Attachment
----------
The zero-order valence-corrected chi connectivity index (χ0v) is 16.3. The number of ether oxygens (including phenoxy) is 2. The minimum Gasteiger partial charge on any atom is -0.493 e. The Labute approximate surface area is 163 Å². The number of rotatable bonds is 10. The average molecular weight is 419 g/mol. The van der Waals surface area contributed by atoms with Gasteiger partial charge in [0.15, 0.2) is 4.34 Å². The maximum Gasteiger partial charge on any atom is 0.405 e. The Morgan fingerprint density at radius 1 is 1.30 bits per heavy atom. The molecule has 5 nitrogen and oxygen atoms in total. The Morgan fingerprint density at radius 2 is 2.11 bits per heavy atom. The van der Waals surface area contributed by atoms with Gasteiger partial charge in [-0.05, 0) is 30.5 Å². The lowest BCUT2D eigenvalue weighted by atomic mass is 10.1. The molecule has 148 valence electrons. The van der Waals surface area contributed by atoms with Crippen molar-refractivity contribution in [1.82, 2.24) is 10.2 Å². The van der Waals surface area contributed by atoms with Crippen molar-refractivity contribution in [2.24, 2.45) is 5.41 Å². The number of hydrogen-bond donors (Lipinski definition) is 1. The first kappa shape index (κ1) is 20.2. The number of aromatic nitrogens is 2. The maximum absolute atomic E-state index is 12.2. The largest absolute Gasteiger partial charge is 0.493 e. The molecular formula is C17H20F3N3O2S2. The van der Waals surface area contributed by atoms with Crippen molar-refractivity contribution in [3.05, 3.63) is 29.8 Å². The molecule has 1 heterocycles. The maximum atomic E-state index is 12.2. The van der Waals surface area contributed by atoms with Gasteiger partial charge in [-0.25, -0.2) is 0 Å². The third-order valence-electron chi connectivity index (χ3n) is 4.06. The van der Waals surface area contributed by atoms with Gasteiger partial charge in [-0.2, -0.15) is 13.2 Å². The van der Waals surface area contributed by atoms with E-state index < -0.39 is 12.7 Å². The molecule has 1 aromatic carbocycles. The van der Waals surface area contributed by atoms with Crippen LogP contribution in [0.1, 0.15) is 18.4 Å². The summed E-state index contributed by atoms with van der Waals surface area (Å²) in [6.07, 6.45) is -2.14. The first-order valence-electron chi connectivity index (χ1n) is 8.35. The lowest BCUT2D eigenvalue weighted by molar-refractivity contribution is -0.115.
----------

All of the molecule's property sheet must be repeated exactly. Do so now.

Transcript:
The zero-order valence-corrected chi connectivity index (χ0v) is 16.3. The number of ether oxygens (including phenoxy) is 2. The minimum Gasteiger partial charge on any atom is -0.493 e. The Labute approximate surface area is 163 Å². The number of rotatable bonds is 10. The average molecular weight is 419 g/mol. The van der Waals surface area contributed by atoms with Gasteiger partial charge in [0.15, 0.2) is 4.34 Å². The maximum Gasteiger partial charge on any atom is 0.405 e. The Morgan fingerprint density at radius 1 is 1.30 bits per heavy atom. The molecule has 5 nitrogen and oxygen atoms in total. The Morgan fingerprint density at radius 2 is 2.11 bits per heavy atom. The van der Waals surface area contributed by atoms with Gasteiger partial charge in [-0.05, 0) is 30.5 Å². The lowest BCUT2D eigenvalue weighted by atomic mass is 10.1. The molecule has 148 valence electrons. The van der Waals surface area contributed by atoms with Crippen molar-refractivity contribution in [1.82, 2.24) is 10.2 Å². The van der Waals surface area contributed by atoms with Crippen molar-refractivity contribution in [2.24, 2.45) is 5.41 Å². The number of hydrogen-bond donors (Lipinski definition) is 1. The first kappa shape index (κ1) is 20.2. The number of aromatic nitrogens is 2. The maximum absolute atomic E-state index is 12.2. The largest absolute Gasteiger partial charge is 0.493 e. The molecular formula is C17H20F3N3O2S2. The van der Waals surface area contributed by atoms with Crippen molar-refractivity contribution in [3.05, 3.63) is 29.8 Å². The molecule has 1 heterocycles. The maximum atomic E-state index is 12.2. The van der Waals surface area contributed by atoms with Gasteiger partial charge in [-0.25, -0.2) is 0 Å². The third-order valence-electron chi connectivity index (χ3n) is 4.06. The van der Waals surface area contributed by atoms with Gasteiger partial charge in [-0.2, -0.15) is 13.2 Å². The van der Waals surface area contributed by atoms with E-state index < -0.39 is 12.7 Å². The molecule has 1 aromatic carbocycles. The van der Waals surface area contributed by atoms with Crippen LogP contribution in [0.1, 0.15) is 18.4 Å². The summed E-state index contributed by atoms with van der Waals surface area (Å²) in [6.07, 6.45) is -2.14. The first-order valence-electron chi connectivity index (χ1n) is 8.35. The lowest BCUT2D eigenvalue weighted by molar-refractivity contribution is -0.115.